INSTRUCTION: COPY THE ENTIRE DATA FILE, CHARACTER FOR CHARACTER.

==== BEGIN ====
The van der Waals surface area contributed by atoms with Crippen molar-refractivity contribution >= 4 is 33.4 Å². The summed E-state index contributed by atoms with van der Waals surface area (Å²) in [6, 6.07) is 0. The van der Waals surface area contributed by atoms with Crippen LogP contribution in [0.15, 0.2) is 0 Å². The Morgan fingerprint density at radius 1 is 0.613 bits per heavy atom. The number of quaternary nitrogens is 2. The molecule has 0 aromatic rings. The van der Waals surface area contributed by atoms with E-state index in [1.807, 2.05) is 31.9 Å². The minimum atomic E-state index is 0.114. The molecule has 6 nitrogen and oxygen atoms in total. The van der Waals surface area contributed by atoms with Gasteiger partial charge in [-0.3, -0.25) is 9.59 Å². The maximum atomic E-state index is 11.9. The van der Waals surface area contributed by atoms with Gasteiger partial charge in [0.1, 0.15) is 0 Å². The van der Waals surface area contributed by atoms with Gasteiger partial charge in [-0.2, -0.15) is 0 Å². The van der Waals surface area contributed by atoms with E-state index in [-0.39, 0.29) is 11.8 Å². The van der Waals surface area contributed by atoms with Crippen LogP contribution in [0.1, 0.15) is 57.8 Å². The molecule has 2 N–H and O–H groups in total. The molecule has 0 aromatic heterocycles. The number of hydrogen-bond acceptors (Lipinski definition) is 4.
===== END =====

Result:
The van der Waals surface area contributed by atoms with Crippen molar-refractivity contribution >= 4 is 33.4 Å². The summed E-state index contributed by atoms with van der Waals surface area (Å²) in [6, 6.07) is 0. The van der Waals surface area contributed by atoms with Crippen LogP contribution in [0.15, 0.2) is 0 Å². The Morgan fingerprint density at radius 1 is 0.613 bits per heavy atom. The number of quaternary nitrogens is 2. The molecule has 0 aromatic rings. The van der Waals surface area contributed by atoms with E-state index in [1.807, 2.05) is 31.9 Å². The minimum atomic E-state index is 0.114. The molecule has 6 nitrogen and oxygen atoms in total. The van der Waals surface area contributed by atoms with Gasteiger partial charge in [-0.3, -0.25) is 9.59 Å². The maximum atomic E-state index is 11.9. The van der Waals surface area contributed by atoms with Gasteiger partial charge in [0.1, 0.15) is 0 Å². The van der Waals surface area contributed by atoms with Gasteiger partial charge in [-0.2, -0.15) is 0 Å². The van der Waals surface area contributed by atoms with E-state index in [-0.39, 0.29) is 11.8 Å². The van der Waals surface area contributed by atoms with Crippen LogP contribution in [0.1, 0.15) is 57.8 Å². The molecule has 2 N–H and O–H groups in total. The molecule has 0 aromatic heterocycles. The number of hydrogen-bond acceptors (Lipinski definition) is 4.